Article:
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Ordinal vs cardinal status: Two examples

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  • Bilancini, Ennio
  • Boncinelli, Leonardo

Abstract

We demonstrate that in models where agents have concerns for status the model predictions can drastically change depending on whether status is modelled as an ordinal or cardinal magnitude. As a proof, we show that two well known theoretical findings are not robust to the substitution of ordinal status with cardinal status [Frank, R.H., The Demand for Unobservable and Other Positional Goods. American Economic Review, (75):101-116, 1985.] and viceversa [Clark, A. and Oswald, R.J., Comparison-Concave Utility and Following Behavior in Social and Economic Settings. Journal of Public Economics, (70):133-155, 1998.].

Suggested Citation

  • Bilancini, Ennio & Boncinelli, Leonardo, 2008. "Ordinal vs cardinal status: Two examples," Economics Letters, Elsevier, vol. 101(1), pages 17-19, October.
  • Handle: RePEc:eee:ecolet:v:101:y:2008:i:1:p:17-19
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    1. Andrew E. Clark & David Masclet & Marie Claire Villeval, 2006. "Effort, revenu et rang. Une étude expérimentale," Revue économique, Presses de Sciences-Po, vol. 57(3), pages 635-643.
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    5. Corneo, Giacomo & Jeanne, Olivier, 1998. "Social organization, status, and savings behavior," Journal of Public Economics, Elsevier, vol. 70(1), pages 37-51, October.
    6. Fershtman, Chaim & Murphy, Kevin M & Weiss, Yoram, 1996. "Social Status, Education, and Growth," Journal of Political Economy, University of Chicago Press, vol. 104(1), pages 108-132, February.
    7. Clark, Andrew E. & Oswald, Andrew J., 1998. "Comparison-concave utility and following behaviour in social and economic settings," Journal of Public Economics, Elsevier, vol. 70(1), pages 133-155, October.
    8. Cole, Harold L & Mailath, George J & Postlewaite, Andrew, 1992. "Social Norms, Savings Behavior, and Growth," Journal of Political Economy, University of Chicago Press, vol. 100(6), pages 1092-1125, December.
    9. Cooper, Ben & Garcia-Penalosa, Cecilia & Funk, Peter, 2001. "Status Effects and Negative Utility Growth," Economic Journal, Royal Economic Society, vol. 111(473), pages 642-665, July.
    10. Samuel Bowles & Yongjin Park, 2005. "Emulation, Inequality, and Work Hours: Was Thorsten Veblen Right?," Economic Journal, Royal Economic Society, vol. 115(507), pages 397-412, November.
    11. Veblen, Thorstein, 1899. "The Theory of the Leisure Class," History of Economic Thought Books, McMaster University Archive for the History of Economic Thought, number veblen1899.
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    13. Bagwell, Laurie Simon & Bernheim, B Douglas, 1996. "Veblen Effects in a Theory of Conspicuous Consumption," American Economic Review, American Economic Association, vol. 86(3), pages 349-373, June.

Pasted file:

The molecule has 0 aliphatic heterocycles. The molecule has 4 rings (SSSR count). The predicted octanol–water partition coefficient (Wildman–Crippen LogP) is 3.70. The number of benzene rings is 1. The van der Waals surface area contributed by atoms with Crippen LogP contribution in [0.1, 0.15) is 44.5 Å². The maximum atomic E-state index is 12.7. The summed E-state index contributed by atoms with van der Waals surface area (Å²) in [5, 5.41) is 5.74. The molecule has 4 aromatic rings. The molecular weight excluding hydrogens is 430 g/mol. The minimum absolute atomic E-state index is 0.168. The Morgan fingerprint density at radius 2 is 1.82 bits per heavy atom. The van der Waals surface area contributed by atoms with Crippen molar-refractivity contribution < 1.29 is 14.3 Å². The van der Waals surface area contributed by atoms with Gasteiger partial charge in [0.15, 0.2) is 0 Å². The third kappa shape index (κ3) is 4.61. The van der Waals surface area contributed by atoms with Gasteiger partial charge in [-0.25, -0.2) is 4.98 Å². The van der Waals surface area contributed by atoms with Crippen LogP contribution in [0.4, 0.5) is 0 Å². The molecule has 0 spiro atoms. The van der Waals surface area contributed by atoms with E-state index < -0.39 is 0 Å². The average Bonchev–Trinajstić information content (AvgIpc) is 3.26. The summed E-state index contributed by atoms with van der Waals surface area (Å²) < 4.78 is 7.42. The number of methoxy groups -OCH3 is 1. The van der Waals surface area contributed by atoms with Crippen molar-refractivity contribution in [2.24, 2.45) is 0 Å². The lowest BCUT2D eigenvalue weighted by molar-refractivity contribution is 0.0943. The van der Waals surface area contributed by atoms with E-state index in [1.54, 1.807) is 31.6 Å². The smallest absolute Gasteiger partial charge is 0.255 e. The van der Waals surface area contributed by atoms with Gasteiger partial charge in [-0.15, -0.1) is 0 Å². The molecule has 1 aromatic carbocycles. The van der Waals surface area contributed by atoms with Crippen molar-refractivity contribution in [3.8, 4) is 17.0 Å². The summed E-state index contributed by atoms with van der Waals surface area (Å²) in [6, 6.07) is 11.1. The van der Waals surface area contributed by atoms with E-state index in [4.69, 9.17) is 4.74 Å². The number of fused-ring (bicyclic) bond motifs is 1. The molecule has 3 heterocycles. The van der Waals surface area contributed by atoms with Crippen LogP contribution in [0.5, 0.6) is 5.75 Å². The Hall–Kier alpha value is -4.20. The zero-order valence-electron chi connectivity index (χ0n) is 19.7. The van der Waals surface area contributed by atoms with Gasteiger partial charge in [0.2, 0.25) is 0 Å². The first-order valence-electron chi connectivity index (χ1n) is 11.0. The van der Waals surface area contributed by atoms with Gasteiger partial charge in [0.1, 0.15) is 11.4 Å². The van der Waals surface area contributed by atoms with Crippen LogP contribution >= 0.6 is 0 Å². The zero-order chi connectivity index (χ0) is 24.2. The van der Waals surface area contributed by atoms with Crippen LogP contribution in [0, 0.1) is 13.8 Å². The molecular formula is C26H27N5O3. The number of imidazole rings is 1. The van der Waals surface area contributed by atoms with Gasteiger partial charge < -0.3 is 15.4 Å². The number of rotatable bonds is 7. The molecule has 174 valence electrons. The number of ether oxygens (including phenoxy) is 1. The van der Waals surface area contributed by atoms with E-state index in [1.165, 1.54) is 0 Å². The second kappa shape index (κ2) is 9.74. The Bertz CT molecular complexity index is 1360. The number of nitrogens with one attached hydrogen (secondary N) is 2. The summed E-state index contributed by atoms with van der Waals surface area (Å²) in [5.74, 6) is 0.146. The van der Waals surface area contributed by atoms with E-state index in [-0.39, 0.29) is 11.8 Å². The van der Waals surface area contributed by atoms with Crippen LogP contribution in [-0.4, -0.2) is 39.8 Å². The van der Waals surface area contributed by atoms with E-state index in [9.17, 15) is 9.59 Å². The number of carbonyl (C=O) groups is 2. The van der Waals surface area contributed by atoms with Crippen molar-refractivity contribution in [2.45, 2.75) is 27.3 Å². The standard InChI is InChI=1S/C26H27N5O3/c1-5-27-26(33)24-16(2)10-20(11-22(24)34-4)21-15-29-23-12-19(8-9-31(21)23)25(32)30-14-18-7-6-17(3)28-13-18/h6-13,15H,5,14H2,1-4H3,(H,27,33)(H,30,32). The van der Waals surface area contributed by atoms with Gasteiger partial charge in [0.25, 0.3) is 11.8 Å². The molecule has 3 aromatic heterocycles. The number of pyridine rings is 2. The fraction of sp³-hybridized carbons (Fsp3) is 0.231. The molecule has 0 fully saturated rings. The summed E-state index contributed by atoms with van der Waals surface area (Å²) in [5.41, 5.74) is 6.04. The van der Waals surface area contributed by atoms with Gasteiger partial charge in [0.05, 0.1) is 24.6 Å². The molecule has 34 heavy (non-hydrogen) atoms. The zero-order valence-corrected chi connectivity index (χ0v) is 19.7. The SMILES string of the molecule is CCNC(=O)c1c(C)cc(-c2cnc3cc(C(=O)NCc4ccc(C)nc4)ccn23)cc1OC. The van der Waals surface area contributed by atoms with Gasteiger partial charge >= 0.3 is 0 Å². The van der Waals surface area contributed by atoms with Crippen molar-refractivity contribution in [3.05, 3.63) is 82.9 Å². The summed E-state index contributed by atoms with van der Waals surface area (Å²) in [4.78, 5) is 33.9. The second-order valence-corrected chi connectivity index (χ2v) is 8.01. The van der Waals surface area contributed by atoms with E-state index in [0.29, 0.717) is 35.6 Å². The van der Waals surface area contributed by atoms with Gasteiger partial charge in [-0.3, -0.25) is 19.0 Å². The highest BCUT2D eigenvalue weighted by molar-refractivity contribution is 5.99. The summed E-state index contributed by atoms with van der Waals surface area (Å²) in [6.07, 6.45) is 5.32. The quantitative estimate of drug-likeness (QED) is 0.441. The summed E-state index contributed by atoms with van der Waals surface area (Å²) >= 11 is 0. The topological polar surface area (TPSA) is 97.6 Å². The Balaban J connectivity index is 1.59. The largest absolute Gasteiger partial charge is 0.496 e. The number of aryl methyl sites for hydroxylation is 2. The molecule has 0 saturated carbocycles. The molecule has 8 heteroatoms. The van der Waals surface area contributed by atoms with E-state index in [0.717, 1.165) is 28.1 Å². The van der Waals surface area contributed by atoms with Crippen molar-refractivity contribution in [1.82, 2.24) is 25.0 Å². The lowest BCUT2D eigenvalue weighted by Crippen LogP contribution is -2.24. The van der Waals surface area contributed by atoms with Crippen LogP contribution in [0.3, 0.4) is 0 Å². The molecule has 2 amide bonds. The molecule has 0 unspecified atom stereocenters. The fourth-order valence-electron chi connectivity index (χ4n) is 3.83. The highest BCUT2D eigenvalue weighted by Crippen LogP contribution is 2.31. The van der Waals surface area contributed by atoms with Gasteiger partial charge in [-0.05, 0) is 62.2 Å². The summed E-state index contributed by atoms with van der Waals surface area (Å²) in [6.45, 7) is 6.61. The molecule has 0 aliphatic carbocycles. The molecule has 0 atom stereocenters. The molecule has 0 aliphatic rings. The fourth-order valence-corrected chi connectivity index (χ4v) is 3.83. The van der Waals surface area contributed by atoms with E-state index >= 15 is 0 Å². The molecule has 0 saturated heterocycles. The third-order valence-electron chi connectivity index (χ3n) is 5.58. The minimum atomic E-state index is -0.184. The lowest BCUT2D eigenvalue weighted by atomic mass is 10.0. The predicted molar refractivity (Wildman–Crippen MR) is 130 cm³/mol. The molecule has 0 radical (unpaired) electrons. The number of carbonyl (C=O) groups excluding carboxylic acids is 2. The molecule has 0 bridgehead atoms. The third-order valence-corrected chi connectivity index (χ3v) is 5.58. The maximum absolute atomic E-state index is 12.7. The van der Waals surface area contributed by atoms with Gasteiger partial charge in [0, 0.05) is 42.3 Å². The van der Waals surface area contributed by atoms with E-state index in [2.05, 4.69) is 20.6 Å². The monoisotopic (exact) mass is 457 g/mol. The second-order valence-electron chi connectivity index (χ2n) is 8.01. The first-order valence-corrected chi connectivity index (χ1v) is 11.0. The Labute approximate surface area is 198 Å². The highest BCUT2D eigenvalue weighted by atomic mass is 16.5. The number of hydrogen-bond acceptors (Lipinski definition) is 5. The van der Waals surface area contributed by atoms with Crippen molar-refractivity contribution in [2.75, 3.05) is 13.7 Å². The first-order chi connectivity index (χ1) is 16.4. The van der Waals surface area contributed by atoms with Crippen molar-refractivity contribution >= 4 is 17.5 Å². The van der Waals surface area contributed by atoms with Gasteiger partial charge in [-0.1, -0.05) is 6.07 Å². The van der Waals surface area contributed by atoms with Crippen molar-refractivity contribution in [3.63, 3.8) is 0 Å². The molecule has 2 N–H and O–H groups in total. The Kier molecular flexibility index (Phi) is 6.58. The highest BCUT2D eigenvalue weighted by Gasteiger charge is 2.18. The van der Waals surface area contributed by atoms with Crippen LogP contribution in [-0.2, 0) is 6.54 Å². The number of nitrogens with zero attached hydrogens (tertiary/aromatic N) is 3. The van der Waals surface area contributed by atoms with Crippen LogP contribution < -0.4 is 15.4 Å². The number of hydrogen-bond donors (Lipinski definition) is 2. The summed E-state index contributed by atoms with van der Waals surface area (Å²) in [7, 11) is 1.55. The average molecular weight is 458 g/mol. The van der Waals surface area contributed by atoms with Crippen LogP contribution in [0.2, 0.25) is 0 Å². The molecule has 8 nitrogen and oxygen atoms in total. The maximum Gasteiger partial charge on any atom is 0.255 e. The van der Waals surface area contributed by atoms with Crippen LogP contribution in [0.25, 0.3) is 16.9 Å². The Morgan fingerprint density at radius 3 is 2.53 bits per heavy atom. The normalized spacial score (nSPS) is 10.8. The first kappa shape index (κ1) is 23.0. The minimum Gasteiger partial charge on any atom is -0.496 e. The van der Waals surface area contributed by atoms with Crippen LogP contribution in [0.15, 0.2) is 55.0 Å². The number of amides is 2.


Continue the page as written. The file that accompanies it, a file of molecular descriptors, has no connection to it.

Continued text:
14. Robson, Arthur J, 1992. "Status, the Distribution of Wealth, Private and Social Attitudes to Risk," Econometrica, Econometric Society, vol. 60(4), pages 837-857, July.
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    Cited by:

    1. Wai Chiu Woo, 2016. "Quantity versus variety: Which aspect does status-seeking promote?," International Review of Economics, Springer;Happiness Economics and Interpersonal Relations (HEIRS), vol. 63(2), pages 93-106, June.
    2. Bilancini, Ennio & D'Alessandro, Simone, 2012. "Long-run welfare under externalities in consumption, leisure, and production: A case for happy degrowth vs. unhappy growth," Ecological Economics, Elsevier, vol. 84(C), pages 194-205.
    3. Bilancini, Ennio & Boncinelli, Leonardo, 2014. "Instrumental cardinal concerns for social status in two-sided matching with non-transferable utility," European Economic Review, Elsevier, vol. 67(C), pages 174-189.
    4. S. Wouters & N. Exel & M. Donk & K. Rohde & W. Brouwer, 2015. "Do people desire to be healthier than other people? A short note on positional concerns for health," The European Journal of Health Economics, Springer;Deutsche Gesellschaft für Gesundheitsökonomie (DGGÖ), vol. 16(1), pages 47-54, January.
    5. Christopher Tsoukis & Frédéric Tournemaine, 2013. "Status In A Canonical Macro Model: Labour Supply, Growth And Inequality," Manchester School, University of Manchester, vol. 81, pages 65-92, October.
    6. Bilancini, Ennio & Boncinelli, Leonardo, 2012. "Redistribution and the notion of social status," Journal of Public Economics, Elsevier, vol. 96(9-10), pages 651-657.
    7. repec:bla:econom:v:84:y:2017:i:336:p:647-666 is not listed on IDEAS
    8. Ferrari, Luca, 2018. "Social limits to redistribution and conspicuous norms," Economics Discussion Papers 2018-30, Kiel Institute for the World Economy (IfW).
    9. Ennio Bilancini & Massimo D'Antoni, 2008. "Pensions and Intergenerational Risk-Sharing When Relative Consumption Matters," Department of Economics University of Siena 541, Department of Economics, University of Siena.
    10. Oded Stark, 2017. "Migration when Social Preferences are Ordinal: Steady-state Population Distribution and Social Welfare," Economica, London School of Economics and Political Science, vol. 84(336), pages 647-666, October.
    11. Harald W. Lang, 2016. "You Are Not Alone: Experimental Evidence on Risk Taking When Social Comparisons Matter," Working Papers tax-mpg-rps-2016-12, Max Planck Institute for Tax Law and Public Finance.
    12. Gallice, Andrea, 2018. "Social status, preferences for redistribution and optimal taxation: A survey," Economics Discussion Papers 2018-31, Kiel Institute for the World Economy (IfW).

    More about this item

    Keywords

    D0 Status Social comparison Ordinality Cardinality;

    JEL classification:

    • D0 - Microeconomics - - General

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